Since Alice, the lower courts and the Patent Office have displayed a new-found hostility to patents on conventional processes implemented on computers, regardless of how they are drafted. For example, in buySAFE, Inc. v. Google, Inc. (2014), the Federal Circuit rejected Alice-style claims to “methods and machine-readable media encoded to perform steps for guaranteeing a party’s performance of its online transaction.” And in Ultramercial v. Hulu (2014), the same court rejected claims to a method for distributing copyrighted media products over the Internet where the consumer receives a copyrighted media product at no cost in exchange for viewing an advertisement. In both of these cases, the court held that the claims were directed to abstract ideas and that the added technical elements were merely conventional and thus did not contribute a sufficiently inventive concept.
Although most of business method and software patents litigated since Alice have been struck down, processes implemented on computers are not automatically denied protection. For instance, in the Federal Circuit case of DDR Holdings, LLC v. Hotels.com, L.P. (2014), the patent applicant addressed the problem of a “host” website losing Internet shoppers if they were diverted by clicking on the ad for another merchant’s website. The claimed method involved software that generates a composite web page that displays product information from the third-party merchant while giving the shopper the impression that that she is still on the host website. The software essentially carries out the mathematical instructions necessary to produce the composite web page. The patent survived the Alice test, however, because the court could not identify a particular abstract idea known from the pre-Internet world, nor could it analogize this method to previously excluded claims that simply implemented existing ideas on a computer. The court distinguished Ultramercial, where the idea of exchanging media content for viewing ads was a well-known, pre-existing advertising strategy. In DDR, the court found that the claim offered an inventive concept, a new solution to a new problem that had arisen from a new technology.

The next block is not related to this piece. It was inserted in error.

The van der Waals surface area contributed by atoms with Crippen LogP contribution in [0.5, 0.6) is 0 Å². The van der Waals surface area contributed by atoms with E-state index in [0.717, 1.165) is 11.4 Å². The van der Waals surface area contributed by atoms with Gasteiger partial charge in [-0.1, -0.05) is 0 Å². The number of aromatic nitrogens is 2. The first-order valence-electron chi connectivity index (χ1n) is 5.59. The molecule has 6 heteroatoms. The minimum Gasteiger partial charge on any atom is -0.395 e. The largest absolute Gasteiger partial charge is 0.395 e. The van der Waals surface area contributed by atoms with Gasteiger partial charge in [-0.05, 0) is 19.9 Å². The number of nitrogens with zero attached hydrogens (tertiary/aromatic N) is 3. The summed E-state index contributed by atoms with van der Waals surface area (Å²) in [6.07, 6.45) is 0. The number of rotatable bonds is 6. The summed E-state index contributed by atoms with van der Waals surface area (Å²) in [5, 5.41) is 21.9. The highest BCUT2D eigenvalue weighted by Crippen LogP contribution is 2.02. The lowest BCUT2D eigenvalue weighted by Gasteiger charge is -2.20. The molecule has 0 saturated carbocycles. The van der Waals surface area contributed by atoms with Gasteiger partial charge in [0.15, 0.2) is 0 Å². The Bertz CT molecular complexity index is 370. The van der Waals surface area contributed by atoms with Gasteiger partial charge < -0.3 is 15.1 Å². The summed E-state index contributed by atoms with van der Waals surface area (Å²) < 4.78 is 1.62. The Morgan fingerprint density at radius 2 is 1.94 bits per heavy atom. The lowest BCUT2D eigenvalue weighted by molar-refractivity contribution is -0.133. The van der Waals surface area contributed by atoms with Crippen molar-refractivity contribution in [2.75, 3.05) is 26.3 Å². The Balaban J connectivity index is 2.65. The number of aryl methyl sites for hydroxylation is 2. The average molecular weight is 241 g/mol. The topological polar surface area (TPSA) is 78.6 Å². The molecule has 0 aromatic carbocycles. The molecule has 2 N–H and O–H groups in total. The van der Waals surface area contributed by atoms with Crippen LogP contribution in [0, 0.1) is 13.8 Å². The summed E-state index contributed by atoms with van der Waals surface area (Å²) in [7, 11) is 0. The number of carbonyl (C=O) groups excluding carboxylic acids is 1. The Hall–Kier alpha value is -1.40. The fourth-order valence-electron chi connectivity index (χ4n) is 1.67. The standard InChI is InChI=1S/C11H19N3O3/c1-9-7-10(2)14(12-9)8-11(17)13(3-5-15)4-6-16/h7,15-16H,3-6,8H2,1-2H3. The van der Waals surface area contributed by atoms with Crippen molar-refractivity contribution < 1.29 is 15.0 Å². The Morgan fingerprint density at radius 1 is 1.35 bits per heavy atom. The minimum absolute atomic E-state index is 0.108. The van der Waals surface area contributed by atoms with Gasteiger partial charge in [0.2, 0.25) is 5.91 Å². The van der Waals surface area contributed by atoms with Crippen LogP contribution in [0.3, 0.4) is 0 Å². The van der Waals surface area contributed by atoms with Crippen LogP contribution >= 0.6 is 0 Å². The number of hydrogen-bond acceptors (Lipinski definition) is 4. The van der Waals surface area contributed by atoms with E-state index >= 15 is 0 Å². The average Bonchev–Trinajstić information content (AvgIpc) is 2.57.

Application of the New Approach to Life Sciences